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The Captains report to the bridge for a Shat attack

Hey there, time traveller!
This article was published 20/10/2011 (2134 days ago), so information in it may no longer be current.

IT sounds like a particularly wack-daddy episode of The Big Bang Theory, but it isn’t.

Watching The Captains, a feature-length documentary in which William Shatner interviews the actors who’ve played commanders on Star Trek in its various guises and incarnations over the years, it’s hard not to fantasize what the outtakes might have looked like.

William Shatner will always be known as Capt. Kirk, his iconic role on Star Trek.


William Shatner will always be known as Capt. Kirk, his iconic role on Star Trek.

Shatner as Kirk.


Shatner as Kirk.

Did Patrick Stewart, for example, wax poetic about his Royal Shakespeare Company days? Did Chris Pine wonder aloud what it would have been like working in TV in the mid-1960s, when a (relatively) young Shatner first introduced the world to the phenomenon that would become Capt. James T. Kirk? Who would win a game of three-dimensional chess between the Shat and Sir Patrick?

Shatner wrote and directed The Captains, in addition to hosting.

Even at age 80, he’s nothing if not a multitasker.

The idea, Shatner has said, was to explore the unique acting style and perspective each actor — and actress — brought to the Star Trek universe, from Pine’s take on a young, brash Kirk in J.J. Abrams’ 2009 prequel feature film and Stewart’s Jean-Luc Picard in Next Generation to Avery Brooks’ Benjamin Sisko in Deep Space Nine, Scott Bakula’s Jonathan Archer in Enterprise, and Kate Mulgrew’s Kathryn Janeway in Voyager.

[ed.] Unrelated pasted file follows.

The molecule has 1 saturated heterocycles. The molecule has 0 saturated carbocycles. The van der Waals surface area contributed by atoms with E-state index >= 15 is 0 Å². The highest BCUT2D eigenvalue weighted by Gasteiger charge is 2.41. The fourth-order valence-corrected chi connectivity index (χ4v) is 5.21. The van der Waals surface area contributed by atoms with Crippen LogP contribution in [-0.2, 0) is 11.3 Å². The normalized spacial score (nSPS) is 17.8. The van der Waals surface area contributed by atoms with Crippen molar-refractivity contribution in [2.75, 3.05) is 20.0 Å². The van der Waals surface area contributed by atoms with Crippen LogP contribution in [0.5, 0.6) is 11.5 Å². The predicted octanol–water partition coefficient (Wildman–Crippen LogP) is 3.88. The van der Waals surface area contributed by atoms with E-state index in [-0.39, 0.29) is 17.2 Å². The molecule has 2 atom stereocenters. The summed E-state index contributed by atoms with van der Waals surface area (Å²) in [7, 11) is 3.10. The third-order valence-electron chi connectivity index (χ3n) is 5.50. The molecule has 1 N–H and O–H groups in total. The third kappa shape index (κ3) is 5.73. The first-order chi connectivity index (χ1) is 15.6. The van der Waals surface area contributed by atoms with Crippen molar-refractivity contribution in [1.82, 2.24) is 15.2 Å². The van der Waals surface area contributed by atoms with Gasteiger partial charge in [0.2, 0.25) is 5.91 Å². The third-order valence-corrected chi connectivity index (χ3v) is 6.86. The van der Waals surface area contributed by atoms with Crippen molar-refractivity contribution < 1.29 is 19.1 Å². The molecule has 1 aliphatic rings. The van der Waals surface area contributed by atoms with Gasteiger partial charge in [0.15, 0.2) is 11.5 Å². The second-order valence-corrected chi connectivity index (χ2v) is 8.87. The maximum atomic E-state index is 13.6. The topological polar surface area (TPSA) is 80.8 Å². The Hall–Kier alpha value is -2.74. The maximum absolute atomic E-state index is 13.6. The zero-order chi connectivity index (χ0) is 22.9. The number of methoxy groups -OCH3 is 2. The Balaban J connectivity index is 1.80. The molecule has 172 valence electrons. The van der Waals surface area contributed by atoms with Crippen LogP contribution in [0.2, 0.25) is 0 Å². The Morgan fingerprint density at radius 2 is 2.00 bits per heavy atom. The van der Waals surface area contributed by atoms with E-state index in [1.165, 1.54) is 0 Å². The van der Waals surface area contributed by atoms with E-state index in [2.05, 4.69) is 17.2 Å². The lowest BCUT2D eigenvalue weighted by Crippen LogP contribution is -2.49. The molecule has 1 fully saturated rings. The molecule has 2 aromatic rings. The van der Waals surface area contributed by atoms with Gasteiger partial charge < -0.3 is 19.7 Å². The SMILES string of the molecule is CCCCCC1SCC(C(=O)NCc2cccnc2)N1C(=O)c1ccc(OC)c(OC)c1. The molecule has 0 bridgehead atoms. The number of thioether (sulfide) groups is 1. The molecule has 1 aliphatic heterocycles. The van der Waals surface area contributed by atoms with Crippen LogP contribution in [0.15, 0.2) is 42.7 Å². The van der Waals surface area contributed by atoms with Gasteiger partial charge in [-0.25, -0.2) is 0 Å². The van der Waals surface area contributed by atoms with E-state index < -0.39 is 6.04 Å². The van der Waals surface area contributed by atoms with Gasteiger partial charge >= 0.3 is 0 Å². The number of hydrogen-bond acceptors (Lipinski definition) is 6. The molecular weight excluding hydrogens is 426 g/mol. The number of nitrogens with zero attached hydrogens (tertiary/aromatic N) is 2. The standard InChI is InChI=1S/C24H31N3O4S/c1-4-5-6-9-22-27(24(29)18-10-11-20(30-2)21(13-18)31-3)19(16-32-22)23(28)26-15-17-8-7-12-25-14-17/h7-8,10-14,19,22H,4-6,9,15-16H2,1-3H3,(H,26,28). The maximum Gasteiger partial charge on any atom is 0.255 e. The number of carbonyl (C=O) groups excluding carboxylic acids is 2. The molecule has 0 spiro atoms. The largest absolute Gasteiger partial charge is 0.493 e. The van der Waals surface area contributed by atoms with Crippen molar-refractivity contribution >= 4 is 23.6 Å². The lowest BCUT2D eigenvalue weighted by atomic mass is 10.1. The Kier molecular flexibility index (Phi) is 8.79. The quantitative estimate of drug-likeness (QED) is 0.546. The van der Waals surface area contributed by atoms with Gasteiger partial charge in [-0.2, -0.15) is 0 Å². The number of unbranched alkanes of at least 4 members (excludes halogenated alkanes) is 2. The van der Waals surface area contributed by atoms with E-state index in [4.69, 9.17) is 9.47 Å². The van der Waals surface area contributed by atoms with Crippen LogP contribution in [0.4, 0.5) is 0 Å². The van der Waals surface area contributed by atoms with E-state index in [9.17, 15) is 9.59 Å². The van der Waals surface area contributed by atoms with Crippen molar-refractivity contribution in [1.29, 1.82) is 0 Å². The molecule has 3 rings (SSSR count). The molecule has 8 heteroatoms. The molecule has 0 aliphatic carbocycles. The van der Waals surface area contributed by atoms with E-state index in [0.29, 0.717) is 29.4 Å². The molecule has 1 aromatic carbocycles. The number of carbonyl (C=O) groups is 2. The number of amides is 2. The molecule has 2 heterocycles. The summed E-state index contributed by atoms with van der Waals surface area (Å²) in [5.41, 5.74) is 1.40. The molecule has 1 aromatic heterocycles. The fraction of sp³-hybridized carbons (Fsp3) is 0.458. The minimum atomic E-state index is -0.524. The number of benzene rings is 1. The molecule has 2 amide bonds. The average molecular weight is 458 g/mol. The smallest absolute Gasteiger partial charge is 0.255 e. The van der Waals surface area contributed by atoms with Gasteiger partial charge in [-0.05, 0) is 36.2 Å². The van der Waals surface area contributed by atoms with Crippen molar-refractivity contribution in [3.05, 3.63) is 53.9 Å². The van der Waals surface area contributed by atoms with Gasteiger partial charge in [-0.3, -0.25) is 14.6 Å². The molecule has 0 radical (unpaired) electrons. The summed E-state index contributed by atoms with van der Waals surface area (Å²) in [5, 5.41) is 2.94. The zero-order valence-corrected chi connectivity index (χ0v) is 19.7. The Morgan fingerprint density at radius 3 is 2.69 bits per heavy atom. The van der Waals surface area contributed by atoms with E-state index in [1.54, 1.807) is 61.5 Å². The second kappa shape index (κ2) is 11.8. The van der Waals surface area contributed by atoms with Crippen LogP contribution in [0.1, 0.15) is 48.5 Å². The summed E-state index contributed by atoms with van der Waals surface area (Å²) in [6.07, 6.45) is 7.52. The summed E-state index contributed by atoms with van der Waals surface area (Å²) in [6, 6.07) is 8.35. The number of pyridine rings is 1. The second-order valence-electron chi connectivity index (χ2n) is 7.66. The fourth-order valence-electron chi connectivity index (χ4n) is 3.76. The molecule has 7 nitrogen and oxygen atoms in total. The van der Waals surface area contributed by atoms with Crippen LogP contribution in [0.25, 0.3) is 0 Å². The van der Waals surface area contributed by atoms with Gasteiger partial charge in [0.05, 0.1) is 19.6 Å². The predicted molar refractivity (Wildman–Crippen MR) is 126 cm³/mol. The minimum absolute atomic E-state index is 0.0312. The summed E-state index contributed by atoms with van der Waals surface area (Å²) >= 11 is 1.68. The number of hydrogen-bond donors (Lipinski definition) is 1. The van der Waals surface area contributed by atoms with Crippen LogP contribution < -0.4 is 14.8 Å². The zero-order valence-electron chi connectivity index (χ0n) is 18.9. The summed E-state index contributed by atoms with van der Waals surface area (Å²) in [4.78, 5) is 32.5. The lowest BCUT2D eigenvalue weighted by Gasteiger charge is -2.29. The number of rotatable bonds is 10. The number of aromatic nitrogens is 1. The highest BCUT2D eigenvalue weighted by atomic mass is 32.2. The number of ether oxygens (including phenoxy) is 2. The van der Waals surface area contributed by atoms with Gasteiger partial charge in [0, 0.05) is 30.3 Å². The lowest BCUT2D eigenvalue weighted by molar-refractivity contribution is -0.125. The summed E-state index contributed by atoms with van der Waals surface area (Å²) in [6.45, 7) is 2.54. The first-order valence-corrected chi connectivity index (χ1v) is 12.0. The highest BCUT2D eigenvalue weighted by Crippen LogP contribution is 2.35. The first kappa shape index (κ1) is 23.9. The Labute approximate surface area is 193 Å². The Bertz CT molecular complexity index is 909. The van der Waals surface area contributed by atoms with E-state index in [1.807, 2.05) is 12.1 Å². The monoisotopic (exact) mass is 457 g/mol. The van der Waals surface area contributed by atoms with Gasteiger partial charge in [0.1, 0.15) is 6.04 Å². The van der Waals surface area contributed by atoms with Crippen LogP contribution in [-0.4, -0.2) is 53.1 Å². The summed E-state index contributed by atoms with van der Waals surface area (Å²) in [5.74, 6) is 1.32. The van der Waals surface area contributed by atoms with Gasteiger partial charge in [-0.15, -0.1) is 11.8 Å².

Including the Shat, The Captains makes six.

Jeffrey Hunter, who originated the role of Capt. Christopher Pike in the original Star Trek pilot episode in 1965, appears in The Captains in spirit, if not in body: Hunter died in 1969, at age 42, of a sudden stroke. Without The Cage, written by Star Trek creator Gene Roddenberry and featuring eventual Star Trek regulars Leonard Nimoy and Majel Barrett — but not Shatner — there would have been no Star Trek.

The Captains, though, is virtually all Shat, all the time. He’s one of the all-time, all-world screen hogs and — let’s face it — it’s all about him.

Not that there’s anything wrong with that. The Shat is affable, chatty and not one to stand on ceremony. Or royal titles. He is charm personified, and there’s something quite disarming about Shatner as interviewer. He has James Lipton’s knack for asking an insider an inside question, then turning the spotlight back to himself. Where it belongs.

The Shat is the Donald Trump of the Star Trek universe. There’s something both goofy and oddly endearing about a film that purports to be about other Star Trek actors, and yet shows Shatner walking among the masses at a Star Trek convention in Las Vegas, where the fans genuflect with appropriate reverence, even as Star Trek actresses who are also present — Jeri Ryan, Grace Lee Whitney from the original series, etc. — try to bask in a piece of the blinding glow cast by the Great Man.

The Captains ain’t art but it sure is fun. (Movie Central, check listings for times.)

— Postmedia News


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